PrintE-mail Written by Chris Holt

Review: Grabbers / Cert: 15 / Director: Jon Wright / Screenplay: Kevin Lehane / Starring: Richard Coyle, Russell Tovey, Ruth Bradley / Release Date: Out Now

This movie has been touted in some quarters as the Irish Tremors – which is bit of a disservice to Tremors really, because Grabbers is too silly and lightweight to warrant comparison to Ron Underwood’s minor creature feature classic. True, it's fun and amusing for much of its running time, but it's not exactly going to rock your world.

A meteor lands (get ready to clutch your sides)... somewhere off the coast of Ireland, and the largely drunken inhabitants of a sleepy fishing village start hauling in mysterious eggs in their nets. It’s not long before the eggs hatch small squid-like bloodsucking creatures. The confused population realises that the critters seem to be allergic to alcohol, so guess what they do? That's right, they get slaughtered – but in a good way.

To begin with, the laughs flow thick and fast with barely a moment going by without some chucklesome line of dialogue or piece of slapstick. However, the comedy runs dry halfway through. The villagers’ antics begin to seem forced, and the brief but nicely done gore of the first half disappears entirely. Richard Coyle, Russell Tovey and Ruth Bradley do a good job in the three lead roles, and Coyle and Bradley get something approaching a character arc and make a cute couple. The rest of the cast is made up of reliable Irish thesps and they all make the best of fairly weak material.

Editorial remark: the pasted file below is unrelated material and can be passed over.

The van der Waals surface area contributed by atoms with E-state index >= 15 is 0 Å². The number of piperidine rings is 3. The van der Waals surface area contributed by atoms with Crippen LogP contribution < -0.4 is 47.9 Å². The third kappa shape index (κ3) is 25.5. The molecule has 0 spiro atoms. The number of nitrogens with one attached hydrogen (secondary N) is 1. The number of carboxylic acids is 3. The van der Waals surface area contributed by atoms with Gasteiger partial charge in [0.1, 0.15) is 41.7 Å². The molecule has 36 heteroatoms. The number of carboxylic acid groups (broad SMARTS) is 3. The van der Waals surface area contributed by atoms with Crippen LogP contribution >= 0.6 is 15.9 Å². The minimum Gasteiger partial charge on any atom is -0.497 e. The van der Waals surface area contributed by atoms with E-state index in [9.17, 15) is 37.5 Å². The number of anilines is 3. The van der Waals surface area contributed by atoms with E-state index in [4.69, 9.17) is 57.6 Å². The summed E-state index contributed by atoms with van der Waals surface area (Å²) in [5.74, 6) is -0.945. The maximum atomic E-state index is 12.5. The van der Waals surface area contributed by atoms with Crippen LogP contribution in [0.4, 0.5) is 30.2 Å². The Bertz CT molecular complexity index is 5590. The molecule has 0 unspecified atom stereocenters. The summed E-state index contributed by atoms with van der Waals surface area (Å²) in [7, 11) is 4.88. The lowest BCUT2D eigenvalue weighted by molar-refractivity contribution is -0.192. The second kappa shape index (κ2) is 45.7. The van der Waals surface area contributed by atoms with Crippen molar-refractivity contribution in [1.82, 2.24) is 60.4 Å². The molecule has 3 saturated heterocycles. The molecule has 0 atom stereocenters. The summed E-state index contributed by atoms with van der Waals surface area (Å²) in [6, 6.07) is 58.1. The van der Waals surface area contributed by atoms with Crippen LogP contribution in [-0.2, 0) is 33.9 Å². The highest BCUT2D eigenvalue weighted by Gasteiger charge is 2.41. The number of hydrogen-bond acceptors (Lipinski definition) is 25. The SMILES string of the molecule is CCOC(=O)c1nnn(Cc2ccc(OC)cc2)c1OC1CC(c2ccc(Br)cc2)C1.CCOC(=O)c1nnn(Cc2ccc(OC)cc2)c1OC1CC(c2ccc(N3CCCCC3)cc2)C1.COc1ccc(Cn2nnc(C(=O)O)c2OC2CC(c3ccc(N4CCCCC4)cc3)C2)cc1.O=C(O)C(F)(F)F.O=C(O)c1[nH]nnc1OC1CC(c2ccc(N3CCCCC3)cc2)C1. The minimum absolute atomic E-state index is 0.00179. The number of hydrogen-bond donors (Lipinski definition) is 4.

Where the film does score is in its digital SFX, which are as slick and seamless as any you are likely to see in a British movie. In particular, the creature animation is superb, from the miniature squids through to the multi-tentacled big bad which lurks in a cave on the beach. If the filmmakers had managed to strike a better balance between gore and giggles, then Grabbers could have been a contender. As it is it’s an intriguing curiosity which is best enjoyed over a jar or three.

Extras: Audio commentary / Behind-the-scenes featurette / Interview with the director / Outtakes and photo gallery

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